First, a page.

Burton admits early retirement problems
EARLY RETIREMENTS from the public service have caused difficulties for some departments, Minister for Social Protection Joan Burton has said in response to the controversy over rehiring retired staff.
Ms Burton said the Coalition was honouring the commitments entered into by the previous government.
“We inherited through Croke Park the mechanism of people having an option to retire ahead of time, and obviously that was very attractive to people, particularly in their late 50s and early 60s, and it was their choice as to whether or not to avail of that. And we honoured the commitments that had been entered into by the previous government . . .
“I think Government has been able to deal with it very well, but obviously in some departments the loss of key personnel at relatively short notice has caused difficulties.”
Ms Burton defended her department’s rehiring of the chief medical officer, who had retired earlier in the year, on a salary of up to €102,152. “We asked one very important official, the chief medical officer who announced he was going to retire, that he would make his services available to us for a number of months while arrangements were put in place to provide for a replacement.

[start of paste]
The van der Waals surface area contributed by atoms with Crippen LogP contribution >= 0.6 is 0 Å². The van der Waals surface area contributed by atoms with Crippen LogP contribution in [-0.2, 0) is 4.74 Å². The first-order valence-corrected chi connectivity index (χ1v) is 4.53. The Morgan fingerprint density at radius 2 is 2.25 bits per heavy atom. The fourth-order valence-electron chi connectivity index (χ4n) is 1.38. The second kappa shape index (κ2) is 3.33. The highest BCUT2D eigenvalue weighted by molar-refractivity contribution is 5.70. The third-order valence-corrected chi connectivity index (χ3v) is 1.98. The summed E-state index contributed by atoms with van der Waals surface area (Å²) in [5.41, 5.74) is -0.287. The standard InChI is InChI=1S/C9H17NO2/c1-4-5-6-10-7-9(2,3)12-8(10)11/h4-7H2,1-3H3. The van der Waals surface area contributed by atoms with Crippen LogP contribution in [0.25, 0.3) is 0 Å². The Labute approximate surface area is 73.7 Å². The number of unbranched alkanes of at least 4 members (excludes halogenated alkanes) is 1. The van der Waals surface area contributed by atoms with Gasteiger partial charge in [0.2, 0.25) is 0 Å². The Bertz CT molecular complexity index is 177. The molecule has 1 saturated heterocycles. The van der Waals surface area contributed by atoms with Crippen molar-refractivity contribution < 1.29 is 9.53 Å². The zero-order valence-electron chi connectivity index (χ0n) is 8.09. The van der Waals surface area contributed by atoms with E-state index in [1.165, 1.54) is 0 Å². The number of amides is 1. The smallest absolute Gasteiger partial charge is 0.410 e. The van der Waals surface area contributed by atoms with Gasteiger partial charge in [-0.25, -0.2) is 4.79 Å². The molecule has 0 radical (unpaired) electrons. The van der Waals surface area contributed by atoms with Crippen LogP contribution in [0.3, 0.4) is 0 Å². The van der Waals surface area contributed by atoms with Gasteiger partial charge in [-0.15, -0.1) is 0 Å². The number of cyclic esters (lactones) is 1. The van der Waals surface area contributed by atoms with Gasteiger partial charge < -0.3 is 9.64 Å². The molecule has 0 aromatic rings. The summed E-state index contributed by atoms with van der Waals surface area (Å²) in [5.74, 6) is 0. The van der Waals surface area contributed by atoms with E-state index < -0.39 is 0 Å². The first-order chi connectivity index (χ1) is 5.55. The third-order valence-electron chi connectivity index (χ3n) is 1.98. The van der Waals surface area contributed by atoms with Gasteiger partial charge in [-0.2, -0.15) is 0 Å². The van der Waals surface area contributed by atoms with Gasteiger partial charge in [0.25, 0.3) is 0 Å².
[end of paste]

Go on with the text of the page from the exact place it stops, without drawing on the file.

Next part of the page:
“Obviously in the case of retiring civil servants the Government by and large didn’t get very much advance notice, so certainly in terms of the Department of Social Protection the role of the chief medical officer is a very critical and important one, and I was anxious to see continuity and for a period of time avail of his very expert services while we put in place the search for a replacement.”
Ms Burton was speaking after a Labour Women event in Dublin.
Tánaiste Eamon Gilmore has rehired seven former senior officials, while Minister for Jobs Richard Bruton has appointed four former senior officials. At the Department of Agriculture 59 retired veterinary staff members serve as temporary inspectors.